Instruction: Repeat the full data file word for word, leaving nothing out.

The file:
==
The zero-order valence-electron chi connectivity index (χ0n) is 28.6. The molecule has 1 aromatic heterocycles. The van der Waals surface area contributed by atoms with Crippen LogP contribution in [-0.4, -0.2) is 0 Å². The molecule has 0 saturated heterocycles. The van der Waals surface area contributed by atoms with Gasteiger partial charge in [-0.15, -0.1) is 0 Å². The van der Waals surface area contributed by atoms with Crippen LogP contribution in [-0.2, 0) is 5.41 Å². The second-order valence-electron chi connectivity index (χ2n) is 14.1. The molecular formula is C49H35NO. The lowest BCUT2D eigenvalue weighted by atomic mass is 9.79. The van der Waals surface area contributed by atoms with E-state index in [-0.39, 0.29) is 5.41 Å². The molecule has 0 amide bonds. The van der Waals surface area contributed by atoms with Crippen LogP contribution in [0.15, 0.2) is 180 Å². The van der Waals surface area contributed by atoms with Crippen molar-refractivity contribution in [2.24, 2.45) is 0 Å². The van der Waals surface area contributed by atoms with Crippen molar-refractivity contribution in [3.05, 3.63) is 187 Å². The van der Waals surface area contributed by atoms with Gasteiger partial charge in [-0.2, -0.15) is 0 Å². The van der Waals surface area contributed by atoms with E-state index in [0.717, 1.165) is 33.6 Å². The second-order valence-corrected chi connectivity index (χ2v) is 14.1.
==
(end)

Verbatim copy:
The zero-order valence-electron chi connectivity index (χ0n) is 28.6. The molecule has 1 aromatic heterocycles. The van der Waals surface area contributed by atoms with Crippen LogP contribution in [-0.4, -0.2) is 0 Å². The molecule has 0 saturated heterocycles. The van der Waals surface area contributed by atoms with Gasteiger partial charge in [-0.15, -0.1) is 0 Å². The van der Waals surface area contributed by atoms with Crippen LogP contribution in [-0.2, 0) is 5.41 Å². The second-order valence-electron chi connectivity index (χ2n) is 14.1. The molecular formula is C49H35NO. The lowest BCUT2D eigenvalue weighted by atomic mass is 9.79. The van der Waals surface area contributed by atoms with E-state index in [-0.39, 0.29) is 5.41 Å². The molecule has 0 amide bonds. The van der Waals surface area contributed by atoms with Crippen LogP contribution in [0.15, 0.2) is 180 Å². The van der Waals surface area contributed by atoms with Crippen molar-refractivity contribution in [2.24, 2.45) is 0 Å². The van der Waals surface area contributed by atoms with Crippen molar-refractivity contribution in [3.05, 3.63) is 187 Å². The van der Waals surface area contributed by atoms with Gasteiger partial charge in [-0.2, -0.15) is 0 Å². The van der Waals surface area contributed by atoms with E-state index in [0.717, 1.165) is 33.6 Å². The second-order valence-corrected chi connectivity index (χ2v) is 14.1.